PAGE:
Advocates for deontological punishment would be well-informed to listen to Friedrich Nietzsche saying, “he who fights monsters should see to it that he himself does not become a monster. And if you gaze for long into an abyss, the abyss gazes also into you.” (1886) I suggest to those who seek revenge it is probably wise to listen to Talleyrand when he said, “la vengeance est un mets l’on doit manger froud,” or “revenge is a dish that should be eaten cold.” That is, maybe it is a wise idea to forestall censure, condemnation, retaliation, and reprisal until one has had a chance to cool off. If Abraham Lincoln was upset with someone he often wrote an abrasive “hot letter” and put into words what he was angry about. And, after he substantially cooled down, in most cases President Lincoln never sent the letter. Feel free to comment.




Consequential Punishment

Consequential punishment is given after litigation with a goal of beneficial consequences. It is a rescinding justice open to clemency, arbitration, and exoneration.  A consequential viewpoint: 1.) recognizes  people can change and is open to giving a second chance, 2.) understands after one pays their debt to society they should be able to get on with their life, and 3.) believes that rehabilitation is effective and life renewal can happen. This punishment has a Goethean worldview. In Goethe’s worldview, Faust can be saved even though the selfish-gene predominated most of his life. In Goethe’s worldview there is a realization that we all have had intentions in our life that have not been the best. The consequential worldview concerns compensation. That is, if restitution is made this perspective allows for atonement, redemption, and restoration of reputation. The consequential stance is open to dispensation after recantation. This view advocates for reprievement, expungement, or extirpation of criminal records. This worldview is a Voltairean relativistic view. Voltaire asked, “what is tolerance?  It is the consequence of humanity. We are all formed of frailty and error; let us pardon reciprocally each other’s folly – that is the first law of nature.” (18th Cent) Recommendation: I suggest consequential punishment should take into consideration that the human brain doesn’t reach full development until ages 21-22, when synaptic pruning and myelination is complete — only then do we have frontal lobe brain capacity to rationally consider our decisions and actions. This is not an excuse for certain actions —> only a reminder that a young brain can do stupid things.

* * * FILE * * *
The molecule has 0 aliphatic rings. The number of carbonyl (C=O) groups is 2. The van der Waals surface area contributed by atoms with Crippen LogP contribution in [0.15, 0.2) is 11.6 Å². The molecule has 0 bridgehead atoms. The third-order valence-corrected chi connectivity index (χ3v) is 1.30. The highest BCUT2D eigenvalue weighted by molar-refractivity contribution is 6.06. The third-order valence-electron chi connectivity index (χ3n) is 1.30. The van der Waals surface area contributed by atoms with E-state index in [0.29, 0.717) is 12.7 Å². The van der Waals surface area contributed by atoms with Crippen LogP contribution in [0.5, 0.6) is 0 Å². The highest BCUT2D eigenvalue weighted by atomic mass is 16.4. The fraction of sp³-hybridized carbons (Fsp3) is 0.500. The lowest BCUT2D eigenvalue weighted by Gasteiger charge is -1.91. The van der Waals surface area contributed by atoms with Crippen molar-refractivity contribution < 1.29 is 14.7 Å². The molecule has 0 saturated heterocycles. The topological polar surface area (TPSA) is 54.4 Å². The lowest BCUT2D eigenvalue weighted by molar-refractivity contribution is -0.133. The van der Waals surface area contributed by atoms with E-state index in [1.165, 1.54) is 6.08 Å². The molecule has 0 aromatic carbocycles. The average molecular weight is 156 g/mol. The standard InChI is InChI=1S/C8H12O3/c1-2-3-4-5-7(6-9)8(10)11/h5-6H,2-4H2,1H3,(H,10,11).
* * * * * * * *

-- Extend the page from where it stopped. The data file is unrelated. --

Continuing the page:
Over many posts I have discussed the human Morality Need.  I have argued that without some sense of morality the human species could not last a day.  I have pointed out that cultures and individuals interpret our inherited and biologically based Natural Moral Code.  Cultural interpretation of the Natural Moral Code also determines what degree and form of punishment will come from individuals who violate culturally set moral standards.  Thomas Hobbes maintained that, “to keep society going with peace and confidence, then an  artifice  – – – – –  a Leviathan – – – – – must be worked into the social contract.  This Leviathan is the state.”  (1660) I view punishment from two major perspectives towards human evil. Both viewpoints have a recognition that bad and evil deeds (actions) exist in this world. Both frames of reference demonstrate an understanding that bad and evil deeds (behaviors) call for some form of punishment. However, there are distinct differences between the two positions related to how punishment should be dished out. In the posts to come I will discuss 1.) consequential punishment, and 2.) deontological punishment.